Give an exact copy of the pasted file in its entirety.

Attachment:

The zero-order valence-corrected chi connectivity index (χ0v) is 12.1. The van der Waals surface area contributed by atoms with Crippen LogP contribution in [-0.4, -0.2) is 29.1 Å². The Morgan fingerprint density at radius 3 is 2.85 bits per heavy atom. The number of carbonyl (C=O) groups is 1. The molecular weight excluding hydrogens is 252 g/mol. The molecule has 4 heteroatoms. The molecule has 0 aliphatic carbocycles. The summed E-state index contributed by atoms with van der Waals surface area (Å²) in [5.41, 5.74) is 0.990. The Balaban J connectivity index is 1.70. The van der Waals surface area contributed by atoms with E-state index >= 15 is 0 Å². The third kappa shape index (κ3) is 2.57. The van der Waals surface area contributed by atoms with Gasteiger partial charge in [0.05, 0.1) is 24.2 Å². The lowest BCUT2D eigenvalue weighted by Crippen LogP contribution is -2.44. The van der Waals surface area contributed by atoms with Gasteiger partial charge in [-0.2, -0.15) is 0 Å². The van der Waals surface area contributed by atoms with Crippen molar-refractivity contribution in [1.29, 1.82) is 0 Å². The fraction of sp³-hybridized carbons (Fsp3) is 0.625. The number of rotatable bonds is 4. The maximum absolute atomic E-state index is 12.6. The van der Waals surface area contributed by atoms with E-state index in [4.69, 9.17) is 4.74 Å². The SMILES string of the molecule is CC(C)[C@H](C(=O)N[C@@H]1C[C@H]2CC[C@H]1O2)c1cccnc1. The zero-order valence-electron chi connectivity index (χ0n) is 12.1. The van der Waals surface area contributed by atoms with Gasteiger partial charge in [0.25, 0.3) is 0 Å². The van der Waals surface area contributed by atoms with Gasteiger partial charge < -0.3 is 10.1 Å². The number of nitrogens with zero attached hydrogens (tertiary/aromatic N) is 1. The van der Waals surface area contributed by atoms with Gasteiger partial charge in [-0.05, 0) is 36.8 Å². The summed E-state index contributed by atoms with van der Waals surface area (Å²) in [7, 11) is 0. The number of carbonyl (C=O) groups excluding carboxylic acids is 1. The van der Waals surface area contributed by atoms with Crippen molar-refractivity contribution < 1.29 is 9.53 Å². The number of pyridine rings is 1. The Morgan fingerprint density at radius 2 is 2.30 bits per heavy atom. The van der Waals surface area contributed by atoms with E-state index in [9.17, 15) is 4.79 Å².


The zero-order valence-corrected chi connectivity index (χ0v) is 12.1. The van der Waals surface area contributed by atoms with Crippen LogP contribution in [-0.4, -0.2) is 29.1 Å². The Morgan fingerprint density at radius 3 is 2.85 bits per heavy atom. The number of carbonyl (C=O) groups is 1. The molecular weight excluding hydrogens is 252 g/mol. The molecule has 4 heteroatoms. The molecule has 0 aliphatic carbocycles. The summed E-state index contributed by atoms with van der Waals surface area (Å²) in [5.41, 5.74) is 0.990. The Balaban J connectivity index is 1.70. The van der Waals surface area contributed by atoms with E-state index >= 15 is 0 Å². The third kappa shape index (κ3) is 2.57. The van der Waals surface area contributed by atoms with Gasteiger partial charge in [0.05, 0.1) is 24.2 Å². The lowest BCUT2D eigenvalue weighted by Crippen LogP contribution is -2.44. The van der Waals surface area contributed by atoms with Gasteiger partial charge in [-0.2, -0.15) is 0 Å². The van der Waals surface area contributed by atoms with Crippen molar-refractivity contribution in [1.29, 1.82) is 0 Å². The fraction of sp³-hybridized carbons (Fsp3) is 0.625. The number of rotatable bonds is 4. The maximum absolute atomic E-state index is 12.6. The van der Waals surface area contributed by atoms with E-state index in [4.69, 9.17) is 4.74 Å². The SMILES string of the molecule is CC(C)[C@H](C(=O)N[C@@H]1C[C@H]2CC[C@H]1O2)c1cccnc1. The zero-order valence-electron chi connectivity index (χ0n) is 12.1. The van der Waals surface area contributed by atoms with Gasteiger partial charge in [0.25, 0.3) is 0 Å². The van der Waals surface area contributed by atoms with Gasteiger partial charge < -0.3 is 10.1 Å². The number of nitrogens with zero attached hydrogens (tertiary/aromatic N) is 1. The van der Waals surface area contributed by atoms with Gasteiger partial charge in [-0.05, 0) is 36.8 Å². The summed E-state index contributed by atoms with van der Waals surface area (Å²) in [7, 11) is 0. The number of carbonyl (C=O) groups excluding carboxylic acids is 1. The van der Waals surface area contributed by atoms with Crippen molar-refractivity contribution < 1.29 is 9.53 Å². The number of pyridine rings is 1. The Morgan fingerprint density at radius 2 is 2.30 bits per heavy atom. The van der Waals surface area contributed by atoms with E-state index in [9.17, 15) is 4.79 Å².